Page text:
There are currently around 40 million cars operating across the UK, according to the Association of Car Manufacturers and Dealers, and 46% of all cars will need to be electric by 2030 for the targets to be met. Those who choose to get rid of the combustion car get up to £2,000 (about R$12,500). But many owners, attached to their classic models, prefer to keep them.
With this place in mind, Matthew Coyt transformed the 1953 Morris Minor with the help of nine lithium-ion cells. He now has a team of 10 people working on conversions at the start-up London Electric Cars.
In order to complete the conversion, as each renovation is customized, it can take up to six months for the older model to become electric. Pricing for this conversion starts at £25,000, but because battery-powered cars don’t pay UK congestion fees or road tax, owners actually only have to pay for electricity after the conversion. This means they can drive around London for as little as £1 a week. To make the procedure even easier in the future, the company plans to send transfer kits by mail.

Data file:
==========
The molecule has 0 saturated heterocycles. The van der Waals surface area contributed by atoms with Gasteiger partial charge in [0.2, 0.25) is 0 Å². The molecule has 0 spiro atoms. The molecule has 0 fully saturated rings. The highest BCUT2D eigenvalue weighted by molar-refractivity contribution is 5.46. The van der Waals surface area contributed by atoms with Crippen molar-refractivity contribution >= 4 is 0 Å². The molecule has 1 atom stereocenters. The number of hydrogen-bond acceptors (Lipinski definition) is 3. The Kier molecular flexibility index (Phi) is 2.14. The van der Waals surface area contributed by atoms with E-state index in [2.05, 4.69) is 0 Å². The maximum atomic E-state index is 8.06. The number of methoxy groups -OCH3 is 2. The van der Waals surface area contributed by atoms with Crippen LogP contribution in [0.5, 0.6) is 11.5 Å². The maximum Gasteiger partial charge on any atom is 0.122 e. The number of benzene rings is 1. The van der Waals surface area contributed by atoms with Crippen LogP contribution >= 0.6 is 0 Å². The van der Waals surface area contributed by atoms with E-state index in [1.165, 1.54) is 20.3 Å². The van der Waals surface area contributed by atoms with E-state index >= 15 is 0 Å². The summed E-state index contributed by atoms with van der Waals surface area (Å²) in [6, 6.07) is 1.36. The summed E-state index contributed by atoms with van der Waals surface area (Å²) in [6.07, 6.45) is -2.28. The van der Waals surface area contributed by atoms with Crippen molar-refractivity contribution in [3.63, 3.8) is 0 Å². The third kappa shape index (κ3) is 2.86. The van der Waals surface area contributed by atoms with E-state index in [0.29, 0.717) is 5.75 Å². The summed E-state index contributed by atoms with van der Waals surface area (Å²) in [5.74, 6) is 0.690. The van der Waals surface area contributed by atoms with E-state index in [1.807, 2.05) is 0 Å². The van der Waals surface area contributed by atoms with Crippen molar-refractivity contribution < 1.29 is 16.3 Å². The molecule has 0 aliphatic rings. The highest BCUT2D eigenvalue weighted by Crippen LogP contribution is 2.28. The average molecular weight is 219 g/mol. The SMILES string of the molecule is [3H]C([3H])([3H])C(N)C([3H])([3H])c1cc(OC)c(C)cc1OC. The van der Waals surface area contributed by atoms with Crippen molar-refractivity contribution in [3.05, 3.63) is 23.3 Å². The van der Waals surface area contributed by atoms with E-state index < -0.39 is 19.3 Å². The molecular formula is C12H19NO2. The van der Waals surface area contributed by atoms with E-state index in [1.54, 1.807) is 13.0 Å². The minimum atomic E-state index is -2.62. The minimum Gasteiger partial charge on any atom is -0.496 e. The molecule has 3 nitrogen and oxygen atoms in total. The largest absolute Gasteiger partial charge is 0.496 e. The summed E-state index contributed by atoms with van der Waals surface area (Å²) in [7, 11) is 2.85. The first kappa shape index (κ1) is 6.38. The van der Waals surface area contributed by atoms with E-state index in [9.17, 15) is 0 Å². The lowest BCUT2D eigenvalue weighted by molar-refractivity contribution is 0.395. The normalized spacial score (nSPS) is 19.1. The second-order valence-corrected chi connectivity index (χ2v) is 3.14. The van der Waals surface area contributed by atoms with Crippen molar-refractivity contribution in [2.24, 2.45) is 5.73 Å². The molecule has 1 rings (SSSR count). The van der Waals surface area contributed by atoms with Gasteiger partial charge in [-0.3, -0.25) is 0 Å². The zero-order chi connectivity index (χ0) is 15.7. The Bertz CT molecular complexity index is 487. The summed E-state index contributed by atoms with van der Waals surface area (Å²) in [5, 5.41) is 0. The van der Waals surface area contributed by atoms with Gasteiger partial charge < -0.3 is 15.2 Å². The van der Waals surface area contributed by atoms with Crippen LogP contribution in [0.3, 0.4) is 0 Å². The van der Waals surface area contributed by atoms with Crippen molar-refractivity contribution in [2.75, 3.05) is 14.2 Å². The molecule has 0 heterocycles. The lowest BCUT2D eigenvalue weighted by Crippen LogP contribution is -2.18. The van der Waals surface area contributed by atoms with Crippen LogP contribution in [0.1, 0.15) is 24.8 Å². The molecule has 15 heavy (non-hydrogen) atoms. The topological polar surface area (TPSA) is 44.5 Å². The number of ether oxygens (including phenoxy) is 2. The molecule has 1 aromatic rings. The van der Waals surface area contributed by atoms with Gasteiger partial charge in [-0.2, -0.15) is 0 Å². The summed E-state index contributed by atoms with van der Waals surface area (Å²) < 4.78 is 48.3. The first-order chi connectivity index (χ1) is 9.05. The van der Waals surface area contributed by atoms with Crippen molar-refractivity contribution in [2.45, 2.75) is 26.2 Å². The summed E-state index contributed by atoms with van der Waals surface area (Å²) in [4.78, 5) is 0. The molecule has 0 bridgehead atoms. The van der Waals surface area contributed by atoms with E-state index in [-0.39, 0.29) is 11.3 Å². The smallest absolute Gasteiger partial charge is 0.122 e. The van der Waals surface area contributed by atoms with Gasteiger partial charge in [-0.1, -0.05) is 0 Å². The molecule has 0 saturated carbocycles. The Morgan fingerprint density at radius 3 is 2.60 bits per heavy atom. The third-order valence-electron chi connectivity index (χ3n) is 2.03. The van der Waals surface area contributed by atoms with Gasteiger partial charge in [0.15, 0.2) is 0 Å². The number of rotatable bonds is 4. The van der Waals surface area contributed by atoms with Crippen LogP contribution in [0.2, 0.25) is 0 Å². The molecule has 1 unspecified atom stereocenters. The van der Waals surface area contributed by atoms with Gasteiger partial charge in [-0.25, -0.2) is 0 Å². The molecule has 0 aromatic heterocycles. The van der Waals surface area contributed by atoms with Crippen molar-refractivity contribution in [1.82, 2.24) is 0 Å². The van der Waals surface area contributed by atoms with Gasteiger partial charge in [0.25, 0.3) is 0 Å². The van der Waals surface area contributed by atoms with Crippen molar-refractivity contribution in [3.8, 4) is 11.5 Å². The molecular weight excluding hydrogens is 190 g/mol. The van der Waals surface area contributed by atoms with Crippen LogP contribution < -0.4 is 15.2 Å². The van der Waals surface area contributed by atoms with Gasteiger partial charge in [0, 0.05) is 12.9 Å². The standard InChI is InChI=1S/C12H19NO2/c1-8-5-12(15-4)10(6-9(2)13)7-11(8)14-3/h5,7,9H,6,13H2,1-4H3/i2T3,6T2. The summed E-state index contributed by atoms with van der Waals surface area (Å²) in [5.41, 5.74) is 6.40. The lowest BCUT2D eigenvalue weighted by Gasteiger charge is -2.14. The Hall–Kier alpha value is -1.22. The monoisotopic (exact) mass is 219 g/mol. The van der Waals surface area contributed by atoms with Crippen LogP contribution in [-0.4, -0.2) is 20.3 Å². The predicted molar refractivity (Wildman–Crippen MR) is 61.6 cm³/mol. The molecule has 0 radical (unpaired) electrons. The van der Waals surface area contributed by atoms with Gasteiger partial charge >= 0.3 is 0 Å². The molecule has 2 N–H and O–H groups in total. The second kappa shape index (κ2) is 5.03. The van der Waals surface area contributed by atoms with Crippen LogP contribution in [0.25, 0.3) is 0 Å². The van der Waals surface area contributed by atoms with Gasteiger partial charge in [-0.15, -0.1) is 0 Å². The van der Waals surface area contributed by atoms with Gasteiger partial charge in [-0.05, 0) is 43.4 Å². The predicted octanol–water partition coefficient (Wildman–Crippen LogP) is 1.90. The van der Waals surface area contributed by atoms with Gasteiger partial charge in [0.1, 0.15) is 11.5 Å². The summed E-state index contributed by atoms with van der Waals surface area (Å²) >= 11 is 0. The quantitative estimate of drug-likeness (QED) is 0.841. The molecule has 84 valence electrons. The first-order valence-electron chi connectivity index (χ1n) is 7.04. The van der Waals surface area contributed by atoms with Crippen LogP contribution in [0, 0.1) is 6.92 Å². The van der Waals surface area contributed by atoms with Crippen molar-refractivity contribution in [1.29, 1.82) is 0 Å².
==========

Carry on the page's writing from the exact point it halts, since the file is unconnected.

Among the most popular renovations are those of vintage Minis and Land Rovers, but there are more exclusives that have also passed through Quitter’s garage, such as the Lancia B2, Bentley T2, and a London taxi previously converted into a regular car by the money mogul of the Nubar business. Gulbenkian for the Peninsula Hotel Group.